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Science progresses ahead of ethics again

June 8, 2012

BBC reports that scientists from University of Washington have managed to sequence the genome of an 18-week-old foetus only from the fragments of its* DNA found floating in the mother’s blood. Genetic testing of unborns has been done before, of course, but reaching into the uterus to take a sample carries a small risk of inducing miscarriage, so it’s only justified when there is reason to suspect something. The new method, when properly developed, opens the possibility of screening every foetus for genetic diseases.

But do we really want to know? And what actions are justified, given the knowledge of your foetus’s genes?

Josephine Quintavalle, from the Pro-life Alliance, says in the end of the article that “genetic testing in utero currently almost inevitably leads to abortion of the unborn child”. Well, no. I really hope that she was misquoted, because there is a very important qualifier missing from that sentence. Currently, if a genetic test in utero is made, and the test shows the presence of disease, it usually leads to abortion. Because the people asking for tests would like to keep their child, but only if it won’t have to suffer the same horrible fate as dear aunt Helen. Those who have decided to bear the child regardless probably don’t do the test. The tests of today are not without risk, remember? And the people who inevitably wanted to abort, well, they have an abortion without bothering to do a genetic test before.

For these reasons, I don’t think Quintavalle is correct in her assumption that abortion rates for foetuses with confirmed genetic diseases would stay the same, even as genetic testing in utero is expanded to cover every pregnancy. (If that ever happens. It might prove too expensive.) If you’re testing everyone, you will also be testing the unborn children of people determined to continue the pregnancy no matter what. I might also point out that 18 weeks is past the time limit for free abortion in nearly every jurisdiction.**

Still, we are forced to return to a thorny old question: is it better to never have been born, or to have lived a life full of pain and disease? A parent naturally wants the best for his or her child. But which course of action IS the best?

Science can’t help us here…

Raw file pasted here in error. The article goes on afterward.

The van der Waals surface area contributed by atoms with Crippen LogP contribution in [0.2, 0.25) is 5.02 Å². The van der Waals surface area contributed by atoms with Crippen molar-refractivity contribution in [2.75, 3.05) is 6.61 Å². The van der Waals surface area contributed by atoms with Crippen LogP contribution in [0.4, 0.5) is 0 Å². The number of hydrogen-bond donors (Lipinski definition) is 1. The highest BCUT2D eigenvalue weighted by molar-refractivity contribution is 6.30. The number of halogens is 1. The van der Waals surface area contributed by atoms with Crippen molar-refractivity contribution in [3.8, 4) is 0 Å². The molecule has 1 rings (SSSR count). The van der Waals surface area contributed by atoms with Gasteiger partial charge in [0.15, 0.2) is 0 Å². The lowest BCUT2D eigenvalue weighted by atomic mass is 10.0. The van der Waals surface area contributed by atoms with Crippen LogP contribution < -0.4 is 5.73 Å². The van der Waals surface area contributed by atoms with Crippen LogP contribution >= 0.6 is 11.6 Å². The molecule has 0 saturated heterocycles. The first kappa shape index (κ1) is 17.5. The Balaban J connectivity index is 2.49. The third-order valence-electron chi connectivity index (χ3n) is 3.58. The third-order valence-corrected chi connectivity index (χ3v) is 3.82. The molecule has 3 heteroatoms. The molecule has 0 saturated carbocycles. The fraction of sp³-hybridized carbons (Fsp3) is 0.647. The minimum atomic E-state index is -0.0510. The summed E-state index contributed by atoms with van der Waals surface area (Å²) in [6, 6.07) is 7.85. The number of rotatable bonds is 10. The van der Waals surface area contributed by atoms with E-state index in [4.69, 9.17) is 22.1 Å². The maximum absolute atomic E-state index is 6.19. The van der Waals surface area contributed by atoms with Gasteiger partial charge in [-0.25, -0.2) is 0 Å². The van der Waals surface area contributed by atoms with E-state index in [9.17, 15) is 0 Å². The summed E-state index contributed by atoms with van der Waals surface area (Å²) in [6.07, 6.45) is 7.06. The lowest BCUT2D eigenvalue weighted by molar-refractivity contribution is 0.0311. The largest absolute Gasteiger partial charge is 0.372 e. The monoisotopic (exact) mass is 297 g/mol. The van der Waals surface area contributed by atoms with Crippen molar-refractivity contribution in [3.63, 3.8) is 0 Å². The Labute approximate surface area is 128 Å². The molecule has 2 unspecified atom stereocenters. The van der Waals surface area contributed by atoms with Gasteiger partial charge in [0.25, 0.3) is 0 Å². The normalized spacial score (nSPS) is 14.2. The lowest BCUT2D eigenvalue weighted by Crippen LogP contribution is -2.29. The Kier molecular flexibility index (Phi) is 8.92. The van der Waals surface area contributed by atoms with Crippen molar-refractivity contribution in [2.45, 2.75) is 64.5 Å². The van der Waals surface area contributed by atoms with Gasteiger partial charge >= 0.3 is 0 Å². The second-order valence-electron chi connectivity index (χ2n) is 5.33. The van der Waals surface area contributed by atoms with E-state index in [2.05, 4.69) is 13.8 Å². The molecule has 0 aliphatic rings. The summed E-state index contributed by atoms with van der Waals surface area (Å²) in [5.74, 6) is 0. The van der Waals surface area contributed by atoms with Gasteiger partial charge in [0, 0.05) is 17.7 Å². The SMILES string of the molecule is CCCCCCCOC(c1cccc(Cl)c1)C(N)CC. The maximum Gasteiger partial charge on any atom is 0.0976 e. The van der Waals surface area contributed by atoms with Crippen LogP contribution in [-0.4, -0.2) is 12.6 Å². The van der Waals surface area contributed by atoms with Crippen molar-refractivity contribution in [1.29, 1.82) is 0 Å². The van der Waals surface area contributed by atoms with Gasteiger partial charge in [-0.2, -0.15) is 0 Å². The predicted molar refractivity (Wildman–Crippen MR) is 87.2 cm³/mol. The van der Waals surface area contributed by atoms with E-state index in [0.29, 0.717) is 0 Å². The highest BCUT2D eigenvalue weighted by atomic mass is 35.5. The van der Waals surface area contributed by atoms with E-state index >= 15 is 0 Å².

* no gender given

** In Quintavalle’s home country Great Britain, however, the limit is 24 weeks.

  1. i’ve been thinking of commenting on this, but i don’t know what to write. but first of all, i don’t think ethics can ever be left behind, as soon as anybody discusses the question of right or wrong concerning some certain subject, ethics have caught up. so right now, due to your text, ethics are already on the page. but on the other hand, this goes to show how being given too much possibilities by medical science doesn’t necessarily improve the quality of life. how can you ever know that giving birth to a child with no genetical dilemmas at all is “better” – or rather more fulfilling – than giving birth to one with some genetical – how should i put it – “disorder”. isn’t life supposed to be interesting, and sometimes challenging? otherwise, we could all have stayed on the monocellular stage just floating around in the protooceanical sea.

  2. I meant both science and ethics more in the consensus sense – I wouldn’t say ethics have caught up with this question until there is a societal consent on which genes it’s better to never be born with. In the discussion sense ethics are of course already there, even in the original article there were some rudimentary ethical assumptions, particularly on the part of Quintavalle. There have also been science fiction works discussing precisely this issue even before it became technically possible. Gattaca springs to mind.

    I also think my life is totally challenging enough as it is, even if I don’t have any hereditary diseases (unless you count a tendency to have migraines, which does run in the family). There is fulfillment in overcoming yourself and your limitations, but everybody has limitations, us healthy people too.

  3. Dr. rer. nat. Evil permalink

    Not wanting to sound too pessimistic, but I wonder if it is realistic to expect such a consensus anytime soon. There is, for instance, as of yet no strong societal consent on matters as simple as who should be allowed to be married to whom (i.e. pro/contra same-sex marriage). Prenatal diagnostics with all their consequences seem to me a bit more complex than that.

    I agree with the Naughty Blogger that life should be challenging and interesting, not to mention diverse, and I shudder at the thought of a uniform society. On the other hand, is keeping mankind’s hereditary diseases going really the kind of challenge we want? This is a tricky issue for sure, and I fear I will not solve it in this blog comment either. It will boil down to very personal decisions of individual parents, and I am sure our socieety will see the full range of possible outcomes, from abortion at the tiniest anomaly to knowingly giving birth to a severely “defect” (yes, it is hard to find proper terms here) child. Ideally, we will have a similar situation as today just based on more and better information. And so I end this comment not wanting to sound too OPTIMISTIC.

  4. I agree, we won’t see consensus on this one anytime soon (and if it comes, it’s likely to be different in different countries). It’s much easier to reach scientific consensus on how to do a thing, than to reach societal consensus on when it’s justified to do it. Hence the “again” in the post title…

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